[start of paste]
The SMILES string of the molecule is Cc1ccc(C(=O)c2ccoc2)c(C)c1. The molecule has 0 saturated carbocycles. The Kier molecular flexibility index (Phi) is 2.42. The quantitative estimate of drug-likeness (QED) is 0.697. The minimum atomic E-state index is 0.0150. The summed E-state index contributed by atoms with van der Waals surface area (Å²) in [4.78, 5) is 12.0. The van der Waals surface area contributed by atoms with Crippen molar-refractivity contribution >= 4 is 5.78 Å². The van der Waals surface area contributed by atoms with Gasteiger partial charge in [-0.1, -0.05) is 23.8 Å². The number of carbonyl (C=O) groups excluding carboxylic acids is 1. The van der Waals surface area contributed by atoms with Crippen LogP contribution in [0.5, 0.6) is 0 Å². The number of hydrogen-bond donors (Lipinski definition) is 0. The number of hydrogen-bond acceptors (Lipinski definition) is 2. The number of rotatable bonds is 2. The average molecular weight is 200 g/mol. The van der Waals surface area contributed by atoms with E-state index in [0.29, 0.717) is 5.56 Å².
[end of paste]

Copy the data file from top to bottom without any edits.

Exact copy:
The SMILES string of the molecule is Cc1ccc(C(=O)c2ccoc2)c(C)c1. The molecule has 0 saturated carbocycles. The Kier molecular flexibility index (Phi) is 2.42. The quantitative estimate of drug-likeness (QED) is 0.697. The minimum atomic E-state index is 0.0150. The summed E-state index contributed by atoms with van der Waals surface area (Å²) in [4.78, 5) is 12.0. The van der Waals surface area contributed by atoms with Crippen molar-refractivity contribution >= 4 is 5.78 Å². The van der Waals surface area contributed by atoms with Gasteiger partial charge in [-0.1, -0.05) is 23.8 Å². The number of carbonyl (C=O) groups excluding carboxylic acids is 1. The van der Waals surface area contributed by atoms with Crippen LogP contribution in [0.5, 0.6) is 0 Å². The number of hydrogen-bond donors (Lipinski definition) is 0. The number of hydrogen-bond acceptors (Lipinski definition) is 2. The number of rotatable bonds is 2. The average molecular weight is 200 g/mol. The van der Waals surface area contributed by atoms with E-state index in [0.29, 0.717) is 5.56 Å².